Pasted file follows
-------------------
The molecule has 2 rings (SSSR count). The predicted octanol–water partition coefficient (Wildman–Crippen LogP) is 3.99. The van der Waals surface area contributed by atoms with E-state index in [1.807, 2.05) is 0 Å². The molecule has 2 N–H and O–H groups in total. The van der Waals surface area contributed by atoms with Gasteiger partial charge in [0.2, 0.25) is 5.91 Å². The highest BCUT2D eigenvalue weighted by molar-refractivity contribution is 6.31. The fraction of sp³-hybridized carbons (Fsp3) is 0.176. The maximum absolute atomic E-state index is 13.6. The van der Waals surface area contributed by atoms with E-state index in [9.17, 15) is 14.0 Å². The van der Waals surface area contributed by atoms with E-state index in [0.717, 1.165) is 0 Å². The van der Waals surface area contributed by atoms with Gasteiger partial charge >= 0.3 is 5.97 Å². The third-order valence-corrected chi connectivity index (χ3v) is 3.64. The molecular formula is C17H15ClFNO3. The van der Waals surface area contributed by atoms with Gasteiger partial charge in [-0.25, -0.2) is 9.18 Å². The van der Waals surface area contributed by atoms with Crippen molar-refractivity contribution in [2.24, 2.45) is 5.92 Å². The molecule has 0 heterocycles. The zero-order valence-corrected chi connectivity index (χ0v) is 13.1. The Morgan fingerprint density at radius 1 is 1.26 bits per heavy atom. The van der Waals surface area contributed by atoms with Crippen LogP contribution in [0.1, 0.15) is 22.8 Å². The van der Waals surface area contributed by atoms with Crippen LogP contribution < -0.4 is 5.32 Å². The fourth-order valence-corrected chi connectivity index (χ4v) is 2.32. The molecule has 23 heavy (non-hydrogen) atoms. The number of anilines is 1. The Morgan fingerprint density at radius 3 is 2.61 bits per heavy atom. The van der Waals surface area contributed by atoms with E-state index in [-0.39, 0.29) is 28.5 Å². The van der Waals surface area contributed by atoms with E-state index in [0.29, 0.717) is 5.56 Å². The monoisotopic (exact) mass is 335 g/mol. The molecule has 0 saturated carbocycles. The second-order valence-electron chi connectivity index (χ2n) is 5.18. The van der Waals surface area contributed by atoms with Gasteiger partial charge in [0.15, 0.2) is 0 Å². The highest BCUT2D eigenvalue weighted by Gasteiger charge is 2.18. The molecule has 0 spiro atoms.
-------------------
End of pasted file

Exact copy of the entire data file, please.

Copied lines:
The molecule has 2 rings (SSSR count). The predicted octanol–water partition coefficient (Wildman–Crippen LogP) is 3.99. The van der Waals surface area contributed by atoms with E-state index in [1.807, 2.05) is 0 Å². The molecule has 2 N–H and O–H groups in total. The van der Waals surface area contributed by atoms with Gasteiger partial charge in [0.2, 0.25) is 5.91 Å². The highest BCUT2D eigenvalue weighted by molar-refractivity contribution is 6.31. The fraction of sp³-hybridized carbons (Fsp3) is 0.176. The maximum absolute atomic E-state index is 13.6. The van der Waals surface area contributed by atoms with E-state index in [9.17, 15) is 14.0 Å². The van der Waals surface area contributed by atoms with E-state index in [0.717, 1.165) is 0 Å². The van der Waals surface area contributed by atoms with Gasteiger partial charge >= 0.3 is 5.97 Å². The third-order valence-corrected chi connectivity index (χ3v) is 3.64. The molecular formula is C17H15ClFNO3. The van der Waals surface area contributed by atoms with Gasteiger partial charge in [-0.25, -0.2) is 9.18 Å². The van der Waals surface area contributed by atoms with Crippen molar-refractivity contribution in [2.24, 2.45) is 5.92 Å². The molecule has 0 heterocycles. The zero-order valence-corrected chi connectivity index (χ0v) is 13.1. The Morgan fingerprint density at radius 1 is 1.26 bits per heavy atom. The van der Waals surface area contributed by atoms with Crippen LogP contribution in [0.1, 0.15) is 22.8 Å². The van der Waals surface area contributed by atoms with Crippen LogP contribution < -0.4 is 5.32 Å². The fourth-order valence-corrected chi connectivity index (χ4v) is 2.32. The molecule has 23 heavy (non-hydrogen) atoms. The number of anilines is 1. The Morgan fingerprint density at radius 3 is 2.61 bits per heavy atom. The van der Waals surface area contributed by atoms with E-state index in [-0.39, 0.29) is 28.5 Å². The van der Waals surface area contributed by atoms with E-state index in [0.29, 0.717) is 5.56 Å². The monoisotopic (exact) mass is 335 g/mol. The molecule has 0 saturated carbocycles. The second-order valence-electron chi connectivity index (χ2n) is 5.18. The van der Waals surface area contributed by atoms with Gasteiger partial charge in [0.15, 0.2) is 0 Å². The highest BCUT2D eigenvalue weighted by Gasteiger charge is 2.18. The molecule has 0 spiro atoms.